1) Accredited Programs may allow all individuals with Down Syndrome to continue in most Special Olympics sports training and competition activities. However, such individuals shall not be permitted to participate in sport training and competition which, by their nature, result in hyperextension, radical flexion or direct pressure on the neck or upper spine. Such sports training and competition activities include: butterfly stroke and diving starts in swimming, diving, pentathlon, high jump, equestrian sports, artistic gymnastics, soccer, alpine skiing and any warm-up exercise placing undue stress on the head and neck.

B. SOC requires temporary restriction of individuals with Down Syndrome from participation in certain activities.

2) Restriction from participation in the above-listed activities shall continue until an individual with Down Syndrome has been examined (including x-ray views of full extension and flexion of neck) by a physician who has been briefed on the nature of the Atlantoaxial Instability condition, and the results of such an examination demonstrate that the individual does not have the Atlantoaxial Instability condition; or

3) For any individual diagnosed as having Atlantoaxial Instability condition, the examining physician shall notify the athlete's parents or guardians of the nature and extent of the individual's condition and such athlete shall be allowed to participate in the activities listed in 1) above only if the athlete submits written certification from two physicians combined with an acknowledgment of risks and signed by the adult athlete or his/her parent or guardian if the athlete is a minor.
4) It is the responsibility of parents/guardians to monitor the individual and take appropriate action if neurological symptoms appear.

Terminology note: the term intellectual disability is used to replace the clinical term of Mental Retardation.

intellectual disability is not a disease, nor should it be confused with mental illness. People with mental disabilities have both a slower rate of learning and a limited capacity to learn. They may also have difficulty managing the ordinary activities of daily living, understanding the behaviour of others, and determining their own appropriate social responses (adaptive behaviour). Children with mental disabilities grow into adults with mental disabilities, they do not remain "eternal children".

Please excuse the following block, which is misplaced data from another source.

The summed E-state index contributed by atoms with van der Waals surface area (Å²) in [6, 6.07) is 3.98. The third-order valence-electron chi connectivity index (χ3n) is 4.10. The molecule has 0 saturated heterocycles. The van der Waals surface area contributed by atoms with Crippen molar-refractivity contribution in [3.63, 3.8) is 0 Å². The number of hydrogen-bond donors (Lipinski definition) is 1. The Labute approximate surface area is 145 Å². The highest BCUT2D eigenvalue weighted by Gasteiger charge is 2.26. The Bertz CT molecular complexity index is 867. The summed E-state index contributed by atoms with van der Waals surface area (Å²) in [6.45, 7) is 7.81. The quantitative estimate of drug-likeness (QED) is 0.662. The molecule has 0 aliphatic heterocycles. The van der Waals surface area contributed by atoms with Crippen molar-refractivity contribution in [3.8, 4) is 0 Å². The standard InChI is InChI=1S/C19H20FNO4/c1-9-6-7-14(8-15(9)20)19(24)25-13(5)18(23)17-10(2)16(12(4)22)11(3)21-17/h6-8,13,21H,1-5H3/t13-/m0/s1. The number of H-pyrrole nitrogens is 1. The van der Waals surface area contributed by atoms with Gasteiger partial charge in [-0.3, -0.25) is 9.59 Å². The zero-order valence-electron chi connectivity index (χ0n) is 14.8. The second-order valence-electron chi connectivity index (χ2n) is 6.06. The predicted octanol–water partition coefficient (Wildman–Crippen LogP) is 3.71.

According to the most widely accepted definition by the American Association on Mental Retardation (AAMR), an individual is considered to have intellectual disability based on the following criteria: significant limitations exit in two or more adaptive skill areas and the condition is present from childhood (defined as 18 years or younger).

Adaptive skills are those daily living skills needed to live, work and play in the community. The new definition incudes ten adaptive skills: communication, self-care, home living, social skills, leisure, health and safety, self-direction, fundamental academics, community use, and work.

Adaptive skills are assessed in the person's typical environment across all aspects of an individual's life. A person with limits in intellectual functioning who does not have limits in adaptive skill areas may not be diagnosed as having mental disabilities.

People with mental disabilities, constitute one of the largest groups of citizens with disabilities. There are an estimated 156 million individuals in the world who have mental disabilities.

intellectual disability cuts across lines of race, education, social and economic background. It can occur in anyone. Hereditary components are known to account for only a fraction of the cases of intellectual disability. Tthere are well over 350 causes of mental disability and in three-fourths of the cases the specific cause is unknown. About 87 percent of all people with mental disabilities are mildly afflicted and in many respects are indistinguishable from people who do not have mental disabilities.